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Russia ally Kyrgyzstan warns citizens off pro-invasion ‘Z’ symbol

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Security services in Russia-allied Kyrgyzstan warned citizens Thursday that they could face prosecution for sporting the “Z” symbol signifying support for Moscow’s invasion of Ukraine.

Kyrgyzstan’s national security committee told organisations renting out parade uniforms ahead of a holiday marking the defeat of Nazi Germany in World War II not to include the  “Z” symbol, as it was “capable of inciting inter-ethnic hatreds”, a crime prosecutable under Kyrgyz law.

In a statement, the committee also warned citizens to refrain from Z-related insignia at the upcoming parade commemorating the victory on May 9.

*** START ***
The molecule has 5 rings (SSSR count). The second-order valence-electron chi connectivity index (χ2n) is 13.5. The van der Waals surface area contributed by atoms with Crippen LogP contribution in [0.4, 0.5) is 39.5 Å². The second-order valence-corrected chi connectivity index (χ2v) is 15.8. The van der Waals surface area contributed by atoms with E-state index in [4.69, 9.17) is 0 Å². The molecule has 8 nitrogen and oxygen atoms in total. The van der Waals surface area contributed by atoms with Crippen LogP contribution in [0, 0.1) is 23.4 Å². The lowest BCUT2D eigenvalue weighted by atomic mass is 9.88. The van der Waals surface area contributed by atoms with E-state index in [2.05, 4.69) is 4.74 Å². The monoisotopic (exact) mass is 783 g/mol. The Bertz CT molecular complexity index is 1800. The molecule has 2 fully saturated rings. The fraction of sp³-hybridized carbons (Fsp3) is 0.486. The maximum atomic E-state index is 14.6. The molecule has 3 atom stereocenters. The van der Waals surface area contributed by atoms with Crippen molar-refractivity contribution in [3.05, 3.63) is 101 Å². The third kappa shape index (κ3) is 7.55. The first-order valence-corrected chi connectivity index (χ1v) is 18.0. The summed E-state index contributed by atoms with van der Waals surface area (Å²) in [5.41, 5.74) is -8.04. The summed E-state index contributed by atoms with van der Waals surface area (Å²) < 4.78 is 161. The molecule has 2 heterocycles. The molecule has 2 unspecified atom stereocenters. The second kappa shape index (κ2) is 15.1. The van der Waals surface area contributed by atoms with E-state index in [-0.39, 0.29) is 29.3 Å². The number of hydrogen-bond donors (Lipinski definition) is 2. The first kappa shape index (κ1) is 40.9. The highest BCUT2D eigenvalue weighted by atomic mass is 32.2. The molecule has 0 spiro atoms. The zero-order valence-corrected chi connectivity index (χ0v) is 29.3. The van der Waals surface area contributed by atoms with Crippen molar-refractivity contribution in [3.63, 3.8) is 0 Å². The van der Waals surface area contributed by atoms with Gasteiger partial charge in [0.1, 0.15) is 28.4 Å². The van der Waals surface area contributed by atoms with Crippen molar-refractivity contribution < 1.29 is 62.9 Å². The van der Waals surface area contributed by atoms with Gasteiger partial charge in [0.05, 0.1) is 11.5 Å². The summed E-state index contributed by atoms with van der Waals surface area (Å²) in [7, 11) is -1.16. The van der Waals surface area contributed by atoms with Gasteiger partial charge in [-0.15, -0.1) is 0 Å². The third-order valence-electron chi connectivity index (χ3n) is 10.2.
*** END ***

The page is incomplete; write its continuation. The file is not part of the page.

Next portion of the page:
The Latin alphabet letter has been regularly sighted on the tanks and military uniforms of Russian forces that invaded Ukraine.

The Kremlin has encouraged its popularisation in civilian life, promoting it as a symbol signifying patriotism and national unity.

While reliable polling data is hard to come by, Russia’s invasion of Ukraine appears to have divided public opinion in countries such as Kyrgyzstan and its neighbour Kazakhstan, where there are notable ethnic Russian and Russian-speaking populations.

None of the five states in Muslim-majority Central Asia have directly criticised Moscow, which is an important trade and security partner for the region.

Kazakhstan, the region’s richest country with a large ethnic Russian minority, said this month that it does not plan to hold military parades in May, citing their expense.

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Agence France-Presse (AFP) is a French international news agency headquartered in Paris, France. Founded in 1835 as Havas, it is the world's oldest news agency.

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